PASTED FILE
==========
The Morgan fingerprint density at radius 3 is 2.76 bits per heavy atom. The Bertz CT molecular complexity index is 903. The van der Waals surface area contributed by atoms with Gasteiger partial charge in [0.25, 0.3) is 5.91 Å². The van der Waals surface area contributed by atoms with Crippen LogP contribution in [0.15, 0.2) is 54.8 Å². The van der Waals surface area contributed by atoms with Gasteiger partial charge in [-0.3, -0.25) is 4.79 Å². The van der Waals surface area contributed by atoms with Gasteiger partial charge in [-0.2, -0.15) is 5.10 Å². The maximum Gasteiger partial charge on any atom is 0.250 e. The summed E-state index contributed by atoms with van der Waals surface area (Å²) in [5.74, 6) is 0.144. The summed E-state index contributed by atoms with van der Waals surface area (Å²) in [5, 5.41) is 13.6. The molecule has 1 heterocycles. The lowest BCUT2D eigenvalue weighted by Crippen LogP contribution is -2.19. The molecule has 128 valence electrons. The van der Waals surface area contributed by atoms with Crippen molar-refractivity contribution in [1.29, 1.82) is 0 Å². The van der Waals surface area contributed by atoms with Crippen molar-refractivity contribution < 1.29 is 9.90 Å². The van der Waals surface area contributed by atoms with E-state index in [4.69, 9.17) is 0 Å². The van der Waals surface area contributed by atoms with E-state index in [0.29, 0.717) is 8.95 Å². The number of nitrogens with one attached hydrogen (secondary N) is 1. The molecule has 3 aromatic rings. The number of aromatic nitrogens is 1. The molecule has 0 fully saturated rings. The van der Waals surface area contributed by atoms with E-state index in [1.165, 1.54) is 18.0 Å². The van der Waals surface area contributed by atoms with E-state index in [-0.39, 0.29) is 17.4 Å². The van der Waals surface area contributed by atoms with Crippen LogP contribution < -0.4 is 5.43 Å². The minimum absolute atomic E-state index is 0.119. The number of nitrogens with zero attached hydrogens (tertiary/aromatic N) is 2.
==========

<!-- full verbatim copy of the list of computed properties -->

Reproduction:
The Morgan fingerprint density at radius 3 is 2.76 bits per heavy atom. The Bertz CT molecular complexity index is 903. The van der Waals surface area contributed by atoms with Gasteiger partial charge in [0.25, 0.3) is 5.91 Å². The van der Waals surface area contributed by atoms with Crippen LogP contribution in [0.15, 0.2) is 54.8 Å². The van der Waals surface area contributed by atoms with Gasteiger partial charge in [-0.3, -0.25) is 4.79 Å². The van der Waals surface area contributed by atoms with Gasteiger partial charge in [-0.2, -0.15) is 5.10 Å². The maximum Gasteiger partial charge on any atom is 0.250 e. The summed E-state index contributed by atoms with van der Waals surface area (Å²) in [5.74, 6) is 0.144. The summed E-state index contributed by atoms with van der Waals surface area (Å²) in [5, 5.41) is 13.6. The molecule has 1 heterocycles. The lowest BCUT2D eigenvalue weighted by Crippen LogP contribution is -2.19. The molecule has 128 valence electrons. The van der Waals surface area contributed by atoms with Crippen molar-refractivity contribution in [1.29, 1.82) is 0 Å². The van der Waals surface area contributed by atoms with Crippen molar-refractivity contribution < 1.29 is 9.90 Å². The van der Waals surface area contributed by atoms with E-state index in [4.69, 9.17) is 0 Å². The van der Waals surface area contributed by atoms with E-state index in [0.29, 0.717) is 8.95 Å². The number of nitrogens with one attached hydrogen (secondary N) is 1. The molecule has 3 aromatic rings. The number of aromatic nitrogens is 1. The molecule has 0 fully saturated rings. The van der Waals surface area contributed by atoms with E-state index in [1.165, 1.54) is 18.0 Å². The van der Waals surface area contributed by atoms with E-state index in [-0.39, 0.29) is 17.4 Å². The van der Waals surface area contributed by atoms with Crippen LogP contribution < -0.4 is 5.43 Å². The minimum absolute atomic E-state index is 0.119. The number of nitrogens with zero attached hydrogens (tertiary/aromatic N) is 2.